You Should Know: Shamir’s Ratchet

Shamir – Ratchet
Released: May 19, 2015
Rating: 85/100
Unabashedly confident and shamelessly entertaining, Shamir is a true son of Vegas. Raised in the northern suburbs of Sin City, Shamir Bailey exudes cosmic star power on his fabulous debut album Ratchet. Part Prince, part LCD Soundsystem, his saccharine blend of indie electronica, R&B, and disco is uniquely balanced between the past and the future. You’ve been warned: Shamir’s moment approaches.
In the past two years, Shamir has gone from retail employee/bedroom recording artist to rising indie star. After releasing his Northtown EP last year, he signed to XL Records to release his proper debut Ratchet. With an androgynous vocal style and a nuanced feel for synthesizer wizardry, Shamir’s sound is crisp and effortlessly compelling.
At first glance, Ratchet seems like a party record. It’s energetic and danceable, but Shamir imbues his music with a sinister playfulness. “Demon” is a classic love story/fall-from-grace hybrid that pairs one of the album’s most sweetly innocent sounding vocal melodies with the some decidedly grim lyrics.
“If I’m a demon, baby
You’re the beast that made me
Falling from grace
We’re falling oh so gracefully”
The shimmering disco of “In For The Kill” is bright on the surface but dark and desperate underneath, alludng a struggle and surrender to “pain and madness”. Sure, it’s heavy stuff for a disco-pop track, but this depth sets Shamir apart from his more marketable contemporaries. In a landscape where pop stars often sound devoid of authentic personality, Shamir’s character shines in crystalline focus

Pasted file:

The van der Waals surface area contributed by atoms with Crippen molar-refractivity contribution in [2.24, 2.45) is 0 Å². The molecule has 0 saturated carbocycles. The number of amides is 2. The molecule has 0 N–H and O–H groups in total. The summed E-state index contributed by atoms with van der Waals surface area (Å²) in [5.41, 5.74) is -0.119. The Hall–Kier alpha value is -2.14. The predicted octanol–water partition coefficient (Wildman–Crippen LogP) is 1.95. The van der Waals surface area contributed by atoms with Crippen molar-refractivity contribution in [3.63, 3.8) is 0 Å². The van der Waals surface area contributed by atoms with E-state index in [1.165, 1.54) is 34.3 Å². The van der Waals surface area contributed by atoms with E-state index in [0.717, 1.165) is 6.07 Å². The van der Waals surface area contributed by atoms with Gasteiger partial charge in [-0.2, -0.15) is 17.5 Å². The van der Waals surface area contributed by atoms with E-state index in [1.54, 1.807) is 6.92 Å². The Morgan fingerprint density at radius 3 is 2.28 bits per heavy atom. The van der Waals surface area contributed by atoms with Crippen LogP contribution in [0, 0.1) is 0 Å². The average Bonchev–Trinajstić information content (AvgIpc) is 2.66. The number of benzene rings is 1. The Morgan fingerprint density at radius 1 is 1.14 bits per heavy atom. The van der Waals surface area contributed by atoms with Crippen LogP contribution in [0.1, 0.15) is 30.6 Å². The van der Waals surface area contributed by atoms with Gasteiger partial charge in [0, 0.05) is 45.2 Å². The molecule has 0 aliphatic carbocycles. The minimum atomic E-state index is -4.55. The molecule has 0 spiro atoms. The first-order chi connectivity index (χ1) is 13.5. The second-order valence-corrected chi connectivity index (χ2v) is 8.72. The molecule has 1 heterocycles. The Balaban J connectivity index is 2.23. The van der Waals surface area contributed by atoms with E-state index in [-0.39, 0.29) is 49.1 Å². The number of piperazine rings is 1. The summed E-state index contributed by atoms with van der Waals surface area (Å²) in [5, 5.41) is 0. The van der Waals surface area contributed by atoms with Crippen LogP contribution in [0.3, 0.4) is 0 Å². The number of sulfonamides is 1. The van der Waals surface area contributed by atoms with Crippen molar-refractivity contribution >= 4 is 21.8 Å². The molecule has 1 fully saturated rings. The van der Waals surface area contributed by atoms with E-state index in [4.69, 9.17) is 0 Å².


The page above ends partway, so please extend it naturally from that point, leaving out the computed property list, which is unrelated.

Ratchet sounds intentionally analogous to Shamir’s hometown of Las Vegas. Ideally consumed at night, Ratchet captures both the glorious neon-lit pageantry as well as the seedy desolation of America’s playground. “Darker” approaches this dichotomy with gorgeous orchestral atmospherics and Shamir’s soaring vocal performance in the context of an existential battle against cynicism.
Watch an acoustic performance of “In For The Kill” and “Demon” on La Blogothèque’s Take Away Show
Though Shamir’s rise hinges on his irresistible singles “On The Regular and “Call It Off”, they fail to comprehensively capture the skill of this young songwriter. At the end of Ratchet, there is a single bonus track. I usually disregard ‘Bonus Tracks’ as substandard misfits but “KC” is a beautiful acoustic guitar ballad that helps define Shamir as a three-dimensional artist. I understand why it is included only as a ‘bonus track’ as it does veer pretty far of course from the rest of Ratchet but if you listen to this album, please make sure you give “KC” a chance.
Ratchet is electric. Slightly unpolished and entirely unapologetic, it’s everything I love about debut albums. Shamir’s vibrant, genre-bending display of talent and character that is sure to impress a wide range of listeners. Artists have only the one chance to make a first impression and Shamir has absolutely made the most of his. Ratchet is as fresh and as satisfying as debut albums get and I can’t wait to see what Shamir does next.
Top Tracks: “In For The Kill”, “On The Regular”, “Demon”
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